The transmembrane domain of influenza hemagglutinin exhibits a stringent length requirement to support the hemifusion to fusion transition.

Armstrong RT, Kushnir AS, White JM - J. Cell Biol. (2000)

Effect of CPZ on content mixing. CV-1 cells expressing GPI-HA, NΔ12, and Δ12 HA cDNA were processed for fusion with CF-labeled RBCs in the absence or presence of the indicated amount of CPZ, as described in the legend to Fig. 6. Only 0.5 mM CPZ is able to promote significant content dye transfer (see Fig. 6).
© Copyright Policy
Related In: Results  -  Collection

Show All Figures
getmorefigures.php?uid=PMC2192652&req=5

Figure 7: Effect of CPZ on content mixing. CV-1 cells expressing GPI-HA, NΔ12, and Δ12 HA cDNA were processed for fusion with CF-labeled RBCs in the absence or presence of the indicated amount of CPZ, as described in the legend to Fig. 6. Only 0.5 mM CPZ is able to promote significant content dye transfer (see Fig. 6).
Mentions: Previous work has shown that treatment with 0.1 mM CPZ, a membrane-permeable amphipathic reagent that partitions preferentially into the inner leaflet of the plasma membrane, efficiently induces full fusion in cases of “stunted fusion” caused by performing fusion experiments under suboptimal conditions (Melikyan et al. 1997a). Stunted fusion is operationally defined as lipid mixing without substantial content mixing due to the formation of small or transient fusion pores. It is thought to occur after hemifusion. In contrast, higher concentrations of CPZ (0.4–0.5 mM) are needed to induce GPI-HA to promote content mixing, and the extent of content mixing seen with GPI-HA in the presence of 0.4–0.5 mM CPZ never reaches that seen with WT HA (Melikyan et al. 1997a). Therefore, we assessed the effects of 0.1 and 0.5 mM CPZ on the ability of Δ12 HA, NΔ12 HA, and GPI-HA to promote content transfer. After binding double-labeled RBCs (R18 and CF) to HA-expressing cells, fusion was triggered by lowering the pH to 5.0 for 5 min at 37°C. The medium was reneutralized, and CPZ was added to the cells at neutral pH. After a 1-min incubation at RT, the CPZ solution was replaced with PBS+. The percentage of R18-stained HA-expressing cells that became labeled with CF was then determined. In the absence of CPZ, ∼1, 7, and 3% of cells expressing NΔ12 HA, Δ12 HA, and GPI-HA, respectively, received aqueous dye (Fig. 6). The addition of 0.1 mM CPZ increased content dye transfer to ∼5, 8, and 4%, respectively. Addition of 0.5 mM CPZ induced a greater extent of CF transfer: ∼20, 27, and 22%, respectively. Representative images of aqueous dye transfer before and after the addition of either 0.1 or 0.5 mM CPZ are shown in Fig. 7. Hence, cells expressing NΔ12 HA and Δ12 HA respond similarly to CPZ as do cells expressing GPI-HA in terms of their ability to promote aqueous dye transfer. The presence of R18 in the RBC membrane augments the transfer of aqueous contents to GPI-HA–expressing cells (Markosyan et al. 2000). Therefore, we assessed content dye transfer from RBCs that were not labeled with R18. As expected, content dye transfer under these conditions was less than with double-labeled RBCs (data not shown). Most importantly, Δ12 HA and NΔ12 HA still responded similarly to CPZ as did GPI-HA: a brief treatment with 0.5 but not 0.1 mM CPZ increased content dye transfer (data not shown).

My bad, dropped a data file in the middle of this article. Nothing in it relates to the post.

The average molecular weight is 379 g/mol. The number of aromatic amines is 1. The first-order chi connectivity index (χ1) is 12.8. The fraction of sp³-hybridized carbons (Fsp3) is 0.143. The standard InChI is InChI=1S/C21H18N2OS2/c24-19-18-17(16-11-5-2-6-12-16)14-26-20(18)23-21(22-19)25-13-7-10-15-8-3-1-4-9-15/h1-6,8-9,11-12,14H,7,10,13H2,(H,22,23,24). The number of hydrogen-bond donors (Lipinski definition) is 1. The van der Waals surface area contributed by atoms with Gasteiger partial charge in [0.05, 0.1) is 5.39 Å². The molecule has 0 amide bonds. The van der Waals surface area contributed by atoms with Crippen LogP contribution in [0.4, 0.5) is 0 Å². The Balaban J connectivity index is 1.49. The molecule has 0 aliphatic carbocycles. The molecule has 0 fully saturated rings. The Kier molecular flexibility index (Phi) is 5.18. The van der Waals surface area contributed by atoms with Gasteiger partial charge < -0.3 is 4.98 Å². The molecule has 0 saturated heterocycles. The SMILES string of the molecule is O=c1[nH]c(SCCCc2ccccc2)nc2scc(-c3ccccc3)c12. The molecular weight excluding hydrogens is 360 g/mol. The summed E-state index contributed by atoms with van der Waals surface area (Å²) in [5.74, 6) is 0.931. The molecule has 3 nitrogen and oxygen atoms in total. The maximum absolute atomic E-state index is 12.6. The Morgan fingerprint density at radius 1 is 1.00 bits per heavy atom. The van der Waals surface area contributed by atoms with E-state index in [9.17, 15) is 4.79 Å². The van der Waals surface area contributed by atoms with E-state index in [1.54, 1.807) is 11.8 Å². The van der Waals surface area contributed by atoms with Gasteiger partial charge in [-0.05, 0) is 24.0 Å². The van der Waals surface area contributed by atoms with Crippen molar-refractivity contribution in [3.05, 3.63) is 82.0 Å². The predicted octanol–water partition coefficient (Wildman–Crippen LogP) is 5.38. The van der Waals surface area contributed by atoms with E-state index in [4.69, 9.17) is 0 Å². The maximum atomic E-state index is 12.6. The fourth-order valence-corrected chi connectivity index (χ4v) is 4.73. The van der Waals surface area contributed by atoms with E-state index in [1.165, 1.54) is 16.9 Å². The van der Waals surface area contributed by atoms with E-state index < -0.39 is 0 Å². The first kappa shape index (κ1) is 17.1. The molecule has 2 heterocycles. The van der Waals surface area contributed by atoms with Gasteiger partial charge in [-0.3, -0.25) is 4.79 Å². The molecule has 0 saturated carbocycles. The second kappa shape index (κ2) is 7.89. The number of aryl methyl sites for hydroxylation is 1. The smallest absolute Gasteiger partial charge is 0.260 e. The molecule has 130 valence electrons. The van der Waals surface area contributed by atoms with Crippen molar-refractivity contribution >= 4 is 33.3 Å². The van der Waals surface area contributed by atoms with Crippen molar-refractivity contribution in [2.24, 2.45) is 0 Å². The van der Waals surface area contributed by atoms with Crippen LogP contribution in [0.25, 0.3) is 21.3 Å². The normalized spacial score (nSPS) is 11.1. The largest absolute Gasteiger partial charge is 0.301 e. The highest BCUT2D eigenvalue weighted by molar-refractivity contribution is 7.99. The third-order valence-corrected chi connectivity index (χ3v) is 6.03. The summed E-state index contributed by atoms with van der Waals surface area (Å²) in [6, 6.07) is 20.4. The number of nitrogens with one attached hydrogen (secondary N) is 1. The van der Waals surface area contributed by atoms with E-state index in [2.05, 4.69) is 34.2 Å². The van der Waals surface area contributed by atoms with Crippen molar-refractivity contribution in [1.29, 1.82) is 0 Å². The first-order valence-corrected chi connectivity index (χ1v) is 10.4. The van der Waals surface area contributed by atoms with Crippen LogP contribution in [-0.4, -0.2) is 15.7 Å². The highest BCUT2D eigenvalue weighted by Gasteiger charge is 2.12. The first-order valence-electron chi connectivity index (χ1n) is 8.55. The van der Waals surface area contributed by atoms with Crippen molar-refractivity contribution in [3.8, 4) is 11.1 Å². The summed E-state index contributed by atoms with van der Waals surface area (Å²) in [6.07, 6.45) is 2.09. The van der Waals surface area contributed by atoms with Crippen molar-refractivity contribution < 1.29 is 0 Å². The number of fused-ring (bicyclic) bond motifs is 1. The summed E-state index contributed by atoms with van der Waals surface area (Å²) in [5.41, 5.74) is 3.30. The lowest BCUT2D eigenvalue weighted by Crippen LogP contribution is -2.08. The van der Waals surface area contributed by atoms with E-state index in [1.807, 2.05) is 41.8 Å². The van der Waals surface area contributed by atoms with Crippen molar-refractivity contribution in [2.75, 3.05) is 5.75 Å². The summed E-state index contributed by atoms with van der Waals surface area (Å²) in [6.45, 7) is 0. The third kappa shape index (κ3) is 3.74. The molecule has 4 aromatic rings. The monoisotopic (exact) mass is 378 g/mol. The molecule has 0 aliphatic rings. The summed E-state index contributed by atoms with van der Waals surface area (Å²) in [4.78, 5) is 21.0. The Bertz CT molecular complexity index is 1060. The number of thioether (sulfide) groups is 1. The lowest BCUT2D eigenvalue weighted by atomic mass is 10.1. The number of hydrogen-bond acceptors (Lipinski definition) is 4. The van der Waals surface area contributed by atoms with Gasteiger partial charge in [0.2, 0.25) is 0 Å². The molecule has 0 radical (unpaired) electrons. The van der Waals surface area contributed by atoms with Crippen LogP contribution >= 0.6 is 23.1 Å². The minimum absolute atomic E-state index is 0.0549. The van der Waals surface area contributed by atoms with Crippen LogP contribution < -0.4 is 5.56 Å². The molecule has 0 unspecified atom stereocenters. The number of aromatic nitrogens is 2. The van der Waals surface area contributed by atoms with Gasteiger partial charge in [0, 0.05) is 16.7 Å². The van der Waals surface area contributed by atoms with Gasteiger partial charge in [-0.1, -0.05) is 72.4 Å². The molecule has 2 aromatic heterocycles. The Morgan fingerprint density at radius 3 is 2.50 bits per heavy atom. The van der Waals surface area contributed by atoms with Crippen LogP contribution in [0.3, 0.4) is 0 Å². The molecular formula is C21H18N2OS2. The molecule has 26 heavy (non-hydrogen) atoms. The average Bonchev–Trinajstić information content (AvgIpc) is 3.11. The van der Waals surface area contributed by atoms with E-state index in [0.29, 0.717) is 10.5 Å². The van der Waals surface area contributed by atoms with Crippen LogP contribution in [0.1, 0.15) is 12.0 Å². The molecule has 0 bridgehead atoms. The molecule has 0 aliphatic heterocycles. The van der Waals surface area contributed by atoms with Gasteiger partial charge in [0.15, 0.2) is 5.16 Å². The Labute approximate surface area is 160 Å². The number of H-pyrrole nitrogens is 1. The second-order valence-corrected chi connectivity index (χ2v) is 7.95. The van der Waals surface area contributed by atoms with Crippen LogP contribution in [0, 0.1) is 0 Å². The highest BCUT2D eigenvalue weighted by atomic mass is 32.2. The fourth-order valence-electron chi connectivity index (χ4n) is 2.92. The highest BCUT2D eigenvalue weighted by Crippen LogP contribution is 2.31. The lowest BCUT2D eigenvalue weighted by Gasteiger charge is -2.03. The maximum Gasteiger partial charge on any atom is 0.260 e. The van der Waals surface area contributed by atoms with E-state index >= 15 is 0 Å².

Bottom Line: We also made several point mutations in the TM domain.All of the mutants except Delta14 were expressed at the cell surface and displayed biochemical properties virtually identical to wild-type HA.Mutants in which 12 amino acids were deleted (from either end) mediated only hemifusion.

View Article: PubMed Central - PubMed

Affiliation: Department of Cell Biology, University of Virginia Health System, School of Medicine, Charlottesville, Virginia 22908, USA.

ABSTRACT
Glycosylphosphatidylinositol-anchored influenza hemagglutinin (GPI-HA) mediates hemifusion, whereas chimeras with foreign transmembrane (TM) domains mediate full fusion. A possible explanation for these observations is that the TM domain must be a critical length in order for HA to promote full fusion. To test this hypothesis, we analyzed biochemical properties and fusion phenotypes of HA with alterations in its 27-amino acid TM domain. Our mutants included sequential 2-amino acid (Delta2-Delta14) and an 11-amino acid deletion from the COOH-terminal end, deletions of 6 or 8 amino acids from the NH(2)-terminal and middle regions, and a deletion of 12 amino acids from the NH(2)-terminal end of the TM domain. We also made several point mutations in the TM domain. All of the mutants except Delta14 were expressed at the cell surface and displayed biochemical properties virtually identical to wild-type HA. All the mutants that were expressed at the cell surface promoted full fusion, with the notable exception of deletions of >10 amino acids. A mutant in which 11 amino acids were deleted was severely impaired in promoting full fusion. Mutants in which 12 amino acids were deleted (from either end) mediated only hemifusion. Hence, a TM domain of 17 amino acids is needed to efficiently promote full fusion. Addition of either the hydrophilic HA cytoplasmic tail sequence or a single arginine to Delta12 HA, the hemifusion mutant that terminates with 15 (hydrophobic) amino acids of the HA TM domain, restored full fusion activity. Our data support a model in which the TM domain must span the bilayer to promote full fusion.

Show MeSH
Related in: MedlinePlus